Our Journey - Chapter 1
May 13, 2018
I had been planning to blog about our journey for a while. Just that we were swamped running our business and hence could not find time to put my thoughts on our current journey till now with Organic Sphere.
In 2014 while transitioning from another high tech business venture, we wanted to build a commercial network of buyers and suppliers. With buyers in North America and suppliers in India and the subcontinent. In a way, our vision was to build a more economical, viable and useful than the platforms available then.
We even presented the idea in a couple of startup pitch fests in Bangalore, India and also won the competitions. But then it was short lived. Encouraged by the positive responses, we spent next few months building the software platform. The idea we had needed immediate investments in sales, marketing, and onboarding customers.
We required field staff to educate clients and teach them to use the platform. From a competition standpoint, we had Indiamart who was operating for over a decade. Whether their model worked or not for the business suppliers in India, they had the brand value, and every angel and seed investors compared us to them and decided that we would not stand a chance. Meanwhile, on the ground, we had signed few paid customers (sellers in India) who were interested in our approach.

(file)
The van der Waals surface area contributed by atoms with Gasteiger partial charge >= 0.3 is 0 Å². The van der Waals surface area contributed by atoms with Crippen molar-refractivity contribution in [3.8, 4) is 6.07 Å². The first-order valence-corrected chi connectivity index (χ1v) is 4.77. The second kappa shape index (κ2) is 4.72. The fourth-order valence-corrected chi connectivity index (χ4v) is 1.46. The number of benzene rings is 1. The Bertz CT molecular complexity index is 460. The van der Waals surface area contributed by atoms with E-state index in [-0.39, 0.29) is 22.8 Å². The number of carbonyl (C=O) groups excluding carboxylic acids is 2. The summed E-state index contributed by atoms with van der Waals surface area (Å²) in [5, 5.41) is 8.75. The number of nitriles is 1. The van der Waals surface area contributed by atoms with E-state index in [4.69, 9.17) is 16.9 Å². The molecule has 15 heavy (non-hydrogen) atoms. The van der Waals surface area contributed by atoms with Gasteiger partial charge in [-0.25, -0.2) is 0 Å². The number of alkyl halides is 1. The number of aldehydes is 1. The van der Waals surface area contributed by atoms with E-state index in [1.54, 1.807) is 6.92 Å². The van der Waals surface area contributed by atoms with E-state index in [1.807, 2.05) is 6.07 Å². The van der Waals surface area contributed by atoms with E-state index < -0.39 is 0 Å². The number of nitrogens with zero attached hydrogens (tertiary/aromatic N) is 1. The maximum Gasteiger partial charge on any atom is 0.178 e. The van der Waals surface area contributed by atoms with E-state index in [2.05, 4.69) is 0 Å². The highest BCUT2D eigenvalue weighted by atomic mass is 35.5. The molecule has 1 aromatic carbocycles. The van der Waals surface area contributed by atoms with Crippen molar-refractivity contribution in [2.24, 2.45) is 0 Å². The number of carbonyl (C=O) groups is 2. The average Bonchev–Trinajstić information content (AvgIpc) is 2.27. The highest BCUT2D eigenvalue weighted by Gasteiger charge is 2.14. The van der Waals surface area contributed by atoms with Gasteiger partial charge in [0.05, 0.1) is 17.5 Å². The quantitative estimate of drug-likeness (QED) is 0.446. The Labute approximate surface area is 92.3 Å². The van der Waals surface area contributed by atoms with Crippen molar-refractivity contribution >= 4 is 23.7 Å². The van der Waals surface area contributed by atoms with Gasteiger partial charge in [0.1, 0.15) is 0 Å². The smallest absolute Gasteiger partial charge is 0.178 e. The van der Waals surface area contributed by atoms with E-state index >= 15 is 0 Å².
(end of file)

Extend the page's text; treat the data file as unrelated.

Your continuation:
Now the pressure was to find business opportunities for the customers. We were able to some business inquiries for the sellers on the platform, but we knew the model needed the capital infusion to create buzz. We were in a status quo mode not sure of the path forward.
In Feb 2016 met a friend and shared the website link and sought his advice. He runs cricket clubs in Houston. The cricket clubs included for adults and kids (under ten, under twelve, under fourteen), etc., He suggested to focus on cricket uniforms, equipment, and gears. He even helped us with first few orders. Cricket business was seasonal and scaling up was challenging since volumes were not building up. Without masses, sourcing products at lower cost and shipping to the US were expensive customers were not willing to pay higher prices.
To keep us going, we were paying higher rates and getting products from India through FedEx and DHL. During one of the shipments, our India operations head Kiran sent us homemade spices and mixtures. This was perhaps the most critical point in our journey. Initially was quite apprehensive about spices and mixes since Indians could easily get such products from local Indian or other ethnic groceries or even larger retail chain like Walmart, Krogers, and HEB in Houston.